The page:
Talk Dirt To Me

Gardening in Alaska presents big challenges, whether it's the extra effort in finding plants tough enough to survive our Zone 2-4 climate, communicating with like-minded Alaska gardeners, or keeping up with the latest trends, issues and solutions. We'll try to help with that. We'll also tour gardens from Homer to Anchorage to Wasilla to Willow whenever we get the chance, and post the best garden photos around. Presenting a forum about cold-weather gardening and for cold-weather gardeners is what we are all about. We hope you'll join us on the Talk Dirt garden blog.

Photographer and gardener Fran Durner (fdurner@adn.com) writes the blog.

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Wildflower Garden Club offers annual scholarship - 1/21/2010 1:08 pm

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Zaumseils say farewell for now - 1/18/2010 3:57 pm

Florida fruits and vegetables chill under icy temperatures

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A blanket of ice covers strawberries in Plant City, Fla.  Farmers spray their crops to help protect them against the cold temperatures.  Temperatures in the area dipped into the mid-20's, and farmers worked to salvage millions of dollars' worth of strawberries and other crops. AP Photo/Chris O'MearaA blanket of ice covers strawberries in Plant City, Fla. Farmers spray their crops to help protect them against the cold temperatures. Temperatures in the area dipped into the mid-20's, and farmers worked to salvage millions of dollars' worth of strawberries and other crops. AP Photo/Chris O'MearaMITCH STACY
Associated Press Writer

TAMPA, Fla. (AP) — Consumers can expect to pay more for tomatoes, bell peppers, cucumbers, sweet corn and other produce in the coming months thanks to the recent cold snap in Florida.

More than a week of frigid overnight temperatures has devastated crops in south Florida, which is the primary source of fresh vegetables in the United States during the winter months, industry representatives said Tuesday.

And because the cold snap has lingered, growers have had to delay spring planting of some crops, which is expected to also affect availability and prices.

"This is the most devastating freeze we've had since the Christmas of 1989," said J.M. Procacci, CEO of Ag-Mart Produce, one of the state's top tomato growers. The result, he said, has been the loss of most of the crops in the company's fields near Immokalee in southwest Florida.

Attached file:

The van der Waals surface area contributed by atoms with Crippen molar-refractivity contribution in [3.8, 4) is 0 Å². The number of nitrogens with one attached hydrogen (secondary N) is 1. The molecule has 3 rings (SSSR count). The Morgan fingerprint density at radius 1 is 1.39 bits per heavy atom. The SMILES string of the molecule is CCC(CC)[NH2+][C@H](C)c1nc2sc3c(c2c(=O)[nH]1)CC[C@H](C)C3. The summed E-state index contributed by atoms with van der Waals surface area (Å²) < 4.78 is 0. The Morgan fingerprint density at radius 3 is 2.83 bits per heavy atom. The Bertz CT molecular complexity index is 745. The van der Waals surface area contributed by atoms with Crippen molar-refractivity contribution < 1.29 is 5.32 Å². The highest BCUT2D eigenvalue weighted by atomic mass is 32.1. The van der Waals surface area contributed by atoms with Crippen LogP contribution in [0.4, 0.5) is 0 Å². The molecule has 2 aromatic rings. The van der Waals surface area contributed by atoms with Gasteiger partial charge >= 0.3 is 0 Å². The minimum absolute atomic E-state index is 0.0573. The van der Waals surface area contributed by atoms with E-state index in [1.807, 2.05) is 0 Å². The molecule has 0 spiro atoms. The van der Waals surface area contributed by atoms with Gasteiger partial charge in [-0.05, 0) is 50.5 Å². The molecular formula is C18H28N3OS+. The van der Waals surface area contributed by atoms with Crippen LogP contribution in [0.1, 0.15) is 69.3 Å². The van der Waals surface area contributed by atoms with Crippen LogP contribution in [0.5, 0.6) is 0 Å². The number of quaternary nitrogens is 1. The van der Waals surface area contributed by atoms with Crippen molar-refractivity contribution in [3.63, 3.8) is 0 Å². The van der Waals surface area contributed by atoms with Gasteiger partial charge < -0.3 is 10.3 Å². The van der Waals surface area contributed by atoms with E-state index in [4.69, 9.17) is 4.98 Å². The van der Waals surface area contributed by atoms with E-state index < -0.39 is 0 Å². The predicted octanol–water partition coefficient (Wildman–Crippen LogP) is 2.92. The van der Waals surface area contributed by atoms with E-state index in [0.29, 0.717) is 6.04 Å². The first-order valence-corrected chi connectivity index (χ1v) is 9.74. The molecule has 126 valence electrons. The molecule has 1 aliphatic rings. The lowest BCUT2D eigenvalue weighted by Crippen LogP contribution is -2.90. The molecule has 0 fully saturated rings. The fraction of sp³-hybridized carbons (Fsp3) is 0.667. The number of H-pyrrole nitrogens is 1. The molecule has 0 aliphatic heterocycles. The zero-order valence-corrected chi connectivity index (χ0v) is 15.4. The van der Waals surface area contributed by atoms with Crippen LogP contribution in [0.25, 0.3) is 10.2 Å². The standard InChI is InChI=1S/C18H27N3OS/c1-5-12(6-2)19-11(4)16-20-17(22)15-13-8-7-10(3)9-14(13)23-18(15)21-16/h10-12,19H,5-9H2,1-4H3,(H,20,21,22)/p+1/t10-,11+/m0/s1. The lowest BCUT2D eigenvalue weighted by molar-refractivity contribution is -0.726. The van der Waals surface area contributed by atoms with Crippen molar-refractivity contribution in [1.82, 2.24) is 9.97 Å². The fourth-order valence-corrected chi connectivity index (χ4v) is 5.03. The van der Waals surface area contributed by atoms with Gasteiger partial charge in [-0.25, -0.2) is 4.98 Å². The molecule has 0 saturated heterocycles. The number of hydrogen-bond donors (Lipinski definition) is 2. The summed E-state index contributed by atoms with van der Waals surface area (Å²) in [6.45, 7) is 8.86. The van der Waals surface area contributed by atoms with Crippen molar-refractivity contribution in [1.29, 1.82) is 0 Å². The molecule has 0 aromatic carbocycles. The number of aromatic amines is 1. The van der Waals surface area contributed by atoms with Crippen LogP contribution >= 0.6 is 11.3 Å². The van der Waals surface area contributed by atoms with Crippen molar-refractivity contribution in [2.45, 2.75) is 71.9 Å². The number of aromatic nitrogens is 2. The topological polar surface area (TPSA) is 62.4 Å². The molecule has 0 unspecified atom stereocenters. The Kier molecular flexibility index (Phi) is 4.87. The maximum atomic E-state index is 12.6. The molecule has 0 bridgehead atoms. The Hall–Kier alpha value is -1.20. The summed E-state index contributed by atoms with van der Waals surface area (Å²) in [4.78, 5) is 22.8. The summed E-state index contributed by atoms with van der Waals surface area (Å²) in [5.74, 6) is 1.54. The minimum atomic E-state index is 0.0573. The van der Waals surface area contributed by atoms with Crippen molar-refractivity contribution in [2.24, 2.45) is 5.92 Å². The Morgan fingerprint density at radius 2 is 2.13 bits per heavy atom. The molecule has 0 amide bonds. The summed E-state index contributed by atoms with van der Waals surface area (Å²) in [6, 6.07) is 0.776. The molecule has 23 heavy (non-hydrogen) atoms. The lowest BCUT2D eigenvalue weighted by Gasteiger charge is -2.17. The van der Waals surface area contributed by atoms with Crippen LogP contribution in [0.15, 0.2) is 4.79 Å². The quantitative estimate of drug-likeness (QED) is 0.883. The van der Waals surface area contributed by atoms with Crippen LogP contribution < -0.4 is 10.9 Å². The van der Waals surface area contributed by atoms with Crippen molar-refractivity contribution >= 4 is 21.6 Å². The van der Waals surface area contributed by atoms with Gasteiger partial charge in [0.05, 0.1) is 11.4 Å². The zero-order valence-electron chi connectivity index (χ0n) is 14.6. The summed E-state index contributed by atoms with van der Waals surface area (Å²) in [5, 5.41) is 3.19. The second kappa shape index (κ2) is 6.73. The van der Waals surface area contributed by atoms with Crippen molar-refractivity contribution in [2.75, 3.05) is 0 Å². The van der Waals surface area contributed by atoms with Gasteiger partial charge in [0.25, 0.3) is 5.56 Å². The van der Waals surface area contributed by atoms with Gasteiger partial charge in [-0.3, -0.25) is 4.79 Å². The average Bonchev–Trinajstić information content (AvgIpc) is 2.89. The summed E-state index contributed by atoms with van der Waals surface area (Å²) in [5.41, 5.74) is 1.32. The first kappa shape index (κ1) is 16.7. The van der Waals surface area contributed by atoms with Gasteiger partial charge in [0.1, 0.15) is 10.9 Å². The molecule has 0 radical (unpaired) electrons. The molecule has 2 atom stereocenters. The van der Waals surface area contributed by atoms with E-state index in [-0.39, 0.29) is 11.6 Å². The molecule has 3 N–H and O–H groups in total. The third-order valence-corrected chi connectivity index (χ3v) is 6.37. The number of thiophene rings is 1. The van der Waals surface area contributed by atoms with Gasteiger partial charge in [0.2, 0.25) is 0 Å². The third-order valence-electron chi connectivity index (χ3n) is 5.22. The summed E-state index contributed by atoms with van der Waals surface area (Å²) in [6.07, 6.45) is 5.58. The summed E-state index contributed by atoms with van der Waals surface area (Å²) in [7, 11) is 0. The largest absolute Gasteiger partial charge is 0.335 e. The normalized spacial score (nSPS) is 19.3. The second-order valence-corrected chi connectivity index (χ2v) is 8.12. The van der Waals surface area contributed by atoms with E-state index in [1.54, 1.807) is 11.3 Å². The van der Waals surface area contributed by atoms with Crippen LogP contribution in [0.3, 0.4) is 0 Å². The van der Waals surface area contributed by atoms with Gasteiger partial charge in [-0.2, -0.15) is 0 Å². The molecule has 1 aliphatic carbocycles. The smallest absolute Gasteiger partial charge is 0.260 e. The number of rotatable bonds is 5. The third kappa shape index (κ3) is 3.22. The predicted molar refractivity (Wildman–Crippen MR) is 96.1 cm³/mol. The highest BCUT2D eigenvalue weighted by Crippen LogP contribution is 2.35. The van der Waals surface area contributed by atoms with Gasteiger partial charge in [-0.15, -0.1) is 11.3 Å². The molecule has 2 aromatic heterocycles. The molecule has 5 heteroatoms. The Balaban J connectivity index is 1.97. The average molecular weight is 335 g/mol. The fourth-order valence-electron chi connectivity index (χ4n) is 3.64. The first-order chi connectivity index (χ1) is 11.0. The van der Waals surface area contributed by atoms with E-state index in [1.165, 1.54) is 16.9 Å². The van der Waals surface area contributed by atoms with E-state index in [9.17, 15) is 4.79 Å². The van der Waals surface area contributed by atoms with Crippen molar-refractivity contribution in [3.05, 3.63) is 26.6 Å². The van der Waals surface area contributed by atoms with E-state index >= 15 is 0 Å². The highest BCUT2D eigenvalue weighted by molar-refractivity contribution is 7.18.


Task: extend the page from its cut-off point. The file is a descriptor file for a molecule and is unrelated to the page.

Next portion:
"We will go into the field and start salvaging in the next three or four weeks," Procacci said.

Terry McElroy, spokesman for the Florida Department of Agriculture and Consumer Services, said it will be several days or more before anyone has a handle on the extent of the losses and what they'll mean to growers.

"I don't think there is an agricultural sector that wasn't affected, and I think there is going to be substantial damage in many of these," he said.

A orange is encrusted in ice Monday, January 11, 2010 in Winter Garden, Fla. as citrus growers continue spraying water on their citrus trees to protect the fruit from sub-freezing temperatures.  AP Photo/Orlando Sentinel, Red HuberA orange is encrusted in ice Monday, January 11, 2010 in Winter Garden, Fla. as citrus growers continue spraying water on their citrus trees to protect the fruit from sub-freezing temperatures. AP Photo/Orlando Sentinel, Red HuberMost of Florida's 570,000 acres of citrus likely will have some freeze damage to fruit or leaves, but how much fruit is affected and whether the cold has damaged trees has yet to be determined, said Andrew Meadows, a spokesman for Florida Citrus Mutual, the state's largest citrus growers group.

The Indian River region, along the central part of Florida's Atlantic coast, fared the best, while more damage was expected further inland. Growers on Tuesday tried to salvage as much fruit as possible, because even damaged fruit can be used to make juice. The overwhelming bulk of Florida's citrus crop is processed into juice.

"The uniqueness of this is that it has been a week," Meadows said. "Nobody, none of our old-timers, none of our folks with institutional memory can remember a full week of freezing and subfreezing temperatures."

Central Florida strawberry growers have spent nights running the sprinklers in their fields to form a protective ice layer for the fruit. When it thaws, the soggy fields are going to make the fruit more difficult to harvest, McElroy said.

A field at Dewar Nurseries in Apopka, Florida is covered in ice Sunday, Jan. 10, 2010 as a deep freeze continues throughout Central Florida. The owners of the nursery covered their plants in ice to protect them from the unusually cold temperatures. AP Photo/Orlando Sentinel, Red HuberA field at Dewar Nurseries in Apopka, Florida is covered in ice Sunday, Jan. 10, 2010 as a deep freeze continues throughout Central Florida. The owners of the nursery covered their plants in ice to protect them from the unusually cold temperatures. AP Photo/Orlando Sentinel, Red HuberNot only produce was hurt. Florida's growers of decorative ferns — traditionally used to adorn Valentine's Day flower arrangements — also took a hit, and tropical fish farmers in the Tampa Bay area couldn't keep tanks warm enough to avoid losing large numbers of fish.

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